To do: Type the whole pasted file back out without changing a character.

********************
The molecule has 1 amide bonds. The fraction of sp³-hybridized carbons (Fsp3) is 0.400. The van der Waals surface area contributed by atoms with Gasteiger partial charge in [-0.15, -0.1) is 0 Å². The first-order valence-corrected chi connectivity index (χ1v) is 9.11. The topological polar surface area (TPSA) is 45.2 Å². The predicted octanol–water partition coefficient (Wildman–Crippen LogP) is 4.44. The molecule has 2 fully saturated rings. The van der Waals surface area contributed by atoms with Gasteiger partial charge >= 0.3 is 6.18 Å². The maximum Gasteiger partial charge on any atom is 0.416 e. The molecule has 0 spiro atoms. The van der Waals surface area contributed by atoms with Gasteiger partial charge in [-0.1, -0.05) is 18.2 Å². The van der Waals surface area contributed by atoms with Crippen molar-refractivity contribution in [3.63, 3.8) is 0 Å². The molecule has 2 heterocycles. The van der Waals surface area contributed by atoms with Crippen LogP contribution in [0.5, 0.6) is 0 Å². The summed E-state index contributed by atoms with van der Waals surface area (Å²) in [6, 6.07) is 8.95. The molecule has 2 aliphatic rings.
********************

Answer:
The molecule has 1 amide bonds. The fraction of sp³-hybridized carbons (Fsp3) is 0.400. The van der Waals surface area contributed by atoms with Gasteiger partial charge in [-0.15, -0.1) is 0 Å². The first-order valence-corrected chi connectivity index (χ1v) is 9.11. The topological polar surface area (TPSA) is 45.2 Å². The predicted octanol–water partition coefficient (Wildman–Crippen LogP) is 4.44. The molecule has 2 fully saturated rings. The van der Waals surface area contributed by atoms with Gasteiger partial charge >= 0.3 is 6.18 Å². The maximum Gasteiger partial charge on any atom is 0.416 e. The molecule has 0 spiro atoms. The van der Waals surface area contributed by atoms with Gasteiger partial charge in [-0.1, -0.05) is 18.2 Å². The van der Waals surface area contributed by atoms with Crippen molar-refractivity contribution in [3.63, 3.8) is 0 Å². The molecule has 2 heterocycles. The van der Waals surface area contributed by atoms with Crippen LogP contribution in [0.5, 0.6) is 0 Å². The summed E-state index contributed by atoms with van der Waals surface area (Å²) in [6, 6.07) is 8.95. The molecule has 2 aliphatic rings.